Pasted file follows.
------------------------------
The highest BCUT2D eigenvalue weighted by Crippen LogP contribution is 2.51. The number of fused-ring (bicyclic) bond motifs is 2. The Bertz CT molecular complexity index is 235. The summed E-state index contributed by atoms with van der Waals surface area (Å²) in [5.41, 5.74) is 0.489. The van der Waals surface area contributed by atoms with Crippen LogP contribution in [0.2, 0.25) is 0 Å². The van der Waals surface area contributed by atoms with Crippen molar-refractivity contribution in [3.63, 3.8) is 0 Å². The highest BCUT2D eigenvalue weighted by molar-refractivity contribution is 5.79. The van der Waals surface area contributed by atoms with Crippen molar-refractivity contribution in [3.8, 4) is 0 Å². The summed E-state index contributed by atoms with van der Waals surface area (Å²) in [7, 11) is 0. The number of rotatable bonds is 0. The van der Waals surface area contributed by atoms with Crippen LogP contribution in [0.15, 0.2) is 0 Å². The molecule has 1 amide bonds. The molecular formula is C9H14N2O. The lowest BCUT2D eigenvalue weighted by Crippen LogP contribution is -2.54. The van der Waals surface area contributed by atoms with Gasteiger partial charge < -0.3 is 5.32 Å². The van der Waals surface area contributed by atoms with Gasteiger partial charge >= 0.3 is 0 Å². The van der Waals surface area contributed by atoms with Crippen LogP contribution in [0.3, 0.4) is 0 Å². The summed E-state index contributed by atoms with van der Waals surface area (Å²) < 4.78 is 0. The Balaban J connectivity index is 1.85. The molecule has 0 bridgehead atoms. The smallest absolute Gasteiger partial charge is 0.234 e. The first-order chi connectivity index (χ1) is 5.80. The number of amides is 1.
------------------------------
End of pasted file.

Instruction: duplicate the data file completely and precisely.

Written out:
The highest BCUT2D eigenvalue weighted by Crippen LogP contribution is 2.51. The number of fused-ring (bicyclic) bond motifs is 2. The Bertz CT molecular complexity index is 235. The summed E-state index contributed by atoms with van der Waals surface area (Å²) in [5.41, 5.74) is 0.489. The van der Waals surface area contributed by atoms with Crippen LogP contribution in [0.2, 0.25) is 0 Å². The van der Waals surface area contributed by atoms with Crippen molar-refractivity contribution in [3.63, 3.8) is 0 Å². The highest BCUT2D eigenvalue weighted by molar-refractivity contribution is 5.79. The van der Waals surface area contributed by atoms with Crippen molar-refractivity contribution in [3.8, 4) is 0 Å². The summed E-state index contributed by atoms with van der Waals surface area (Å²) in [7, 11) is 0. The number of rotatable bonds is 0. The van der Waals surface area contributed by atoms with Crippen LogP contribution in [0.15, 0.2) is 0 Å². The molecule has 1 amide bonds. The molecular formula is C9H14N2O. The lowest BCUT2D eigenvalue weighted by Crippen LogP contribution is -2.54. The van der Waals surface area contributed by atoms with Gasteiger partial charge < -0.3 is 5.32 Å². The van der Waals surface area contributed by atoms with Gasteiger partial charge >= 0.3 is 0 Å². The van der Waals surface area contributed by atoms with Crippen LogP contribution in [0.3, 0.4) is 0 Å². The summed E-state index contributed by atoms with van der Waals surface area (Å²) < 4.78 is 0. The Balaban J connectivity index is 1.85. The molecule has 0 bridgehead atoms. The smallest absolute Gasteiger partial charge is 0.234 e. The first-order chi connectivity index (χ1) is 5.80. The number of amides is 1.